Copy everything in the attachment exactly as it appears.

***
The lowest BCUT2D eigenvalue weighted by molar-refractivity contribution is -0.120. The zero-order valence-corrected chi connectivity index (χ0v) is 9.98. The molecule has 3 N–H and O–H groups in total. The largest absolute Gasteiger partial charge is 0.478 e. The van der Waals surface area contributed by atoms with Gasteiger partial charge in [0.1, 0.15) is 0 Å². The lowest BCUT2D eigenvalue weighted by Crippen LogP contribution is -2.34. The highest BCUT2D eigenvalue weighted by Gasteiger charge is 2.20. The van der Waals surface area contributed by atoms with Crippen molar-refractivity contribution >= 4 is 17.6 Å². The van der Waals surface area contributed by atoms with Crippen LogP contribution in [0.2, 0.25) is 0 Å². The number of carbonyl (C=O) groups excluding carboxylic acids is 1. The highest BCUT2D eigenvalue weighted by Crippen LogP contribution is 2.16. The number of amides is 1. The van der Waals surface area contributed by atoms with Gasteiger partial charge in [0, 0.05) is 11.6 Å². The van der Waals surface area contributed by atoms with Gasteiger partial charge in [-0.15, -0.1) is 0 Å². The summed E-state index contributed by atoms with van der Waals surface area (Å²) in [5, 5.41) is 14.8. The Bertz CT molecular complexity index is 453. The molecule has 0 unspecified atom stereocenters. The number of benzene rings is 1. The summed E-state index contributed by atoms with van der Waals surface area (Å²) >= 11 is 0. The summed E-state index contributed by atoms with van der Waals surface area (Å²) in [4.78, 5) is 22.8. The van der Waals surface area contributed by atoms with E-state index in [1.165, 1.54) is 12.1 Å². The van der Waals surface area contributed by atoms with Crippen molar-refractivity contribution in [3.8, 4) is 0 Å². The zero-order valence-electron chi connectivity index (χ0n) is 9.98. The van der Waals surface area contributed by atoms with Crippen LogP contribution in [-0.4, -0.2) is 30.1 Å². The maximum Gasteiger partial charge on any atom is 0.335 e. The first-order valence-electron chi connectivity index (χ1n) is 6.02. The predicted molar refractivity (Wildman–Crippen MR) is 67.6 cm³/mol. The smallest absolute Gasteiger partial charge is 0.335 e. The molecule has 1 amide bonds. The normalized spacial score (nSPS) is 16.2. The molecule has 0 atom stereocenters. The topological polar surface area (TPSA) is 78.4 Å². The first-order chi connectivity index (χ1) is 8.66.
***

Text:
The lowest BCUT2D eigenvalue weighted by molar-refractivity contribution is -0.120. The zero-order valence-corrected chi connectivity index (χ0v) is 9.98. The molecule has 3 N–H and O–H groups in total. The largest absolute Gasteiger partial charge is 0.478 e. The van der Waals surface area contributed by atoms with Gasteiger partial charge in [0.1, 0.15) is 0 Å². The lowest BCUT2D eigenvalue weighted by Crippen LogP contribution is -2.34. The highest BCUT2D eigenvalue weighted by Gasteiger charge is 2.20. The van der Waals surface area contributed by atoms with Crippen molar-refractivity contribution >= 4 is 17.6 Å². The van der Waals surface area contributed by atoms with Crippen LogP contribution in [0.2, 0.25) is 0 Å². The number of carbonyl (C=O) groups excluding carboxylic acids is 1. The highest BCUT2D eigenvalue weighted by Crippen LogP contribution is 2.16. The number of amides is 1. The van der Waals surface area contributed by atoms with Gasteiger partial charge in [0, 0.05) is 11.6 Å². The van der Waals surface area contributed by atoms with Gasteiger partial charge in [-0.15, -0.1) is 0 Å². The summed E-state index contributed by atoms with van der Waals surface area (Å²) in [5, 5.41) is 14.8. The Bertz CT molecular complexity index is 453. The molecule has 0 unspecified atom stereocenters. The number of benzene rings is 1. The summed E-state index contributed by atoms with van der Waals surface area (Å²) >= 11 is 0. The summed E-state index contributed by atoms with van der Waals surface area (Å²) in [4.78, 5) is 22.8. The van der Waals surface area contributed by atoms with E-state index in [1.165, 1.54) is 12.1 Å². The van der Waals surface area contributed by atoms with Crippen molar-refractivity contribution in [3.8, 4) is 0 Å². The zero-order valence-electron chi connectivity index (χ0n) is 9.98. The van der Waals surface area contributed by atoms with Crippen LogP contribution in [-0.4, -0.2) is 30.1 Å². The maximum Gasteiger partial charge on any atom is 0.335 e. The first-order valence-electron chi connectivity index (χ1n) is 6.02. The predicted molar refractivity (Wildman–Crippen MR) is 67.6 cm³/mol. The smallest absolute Gasteiger partial charge is 0.335 e. The molecule has 1 amide bonds. The normalized spacial score (nSPS) is 16.2. The molecule has 0 atom stereocenters. The topological polar surface area (TPSA) is 78.4 Å². The first-order chi connectivity index (χ1) is 8.66.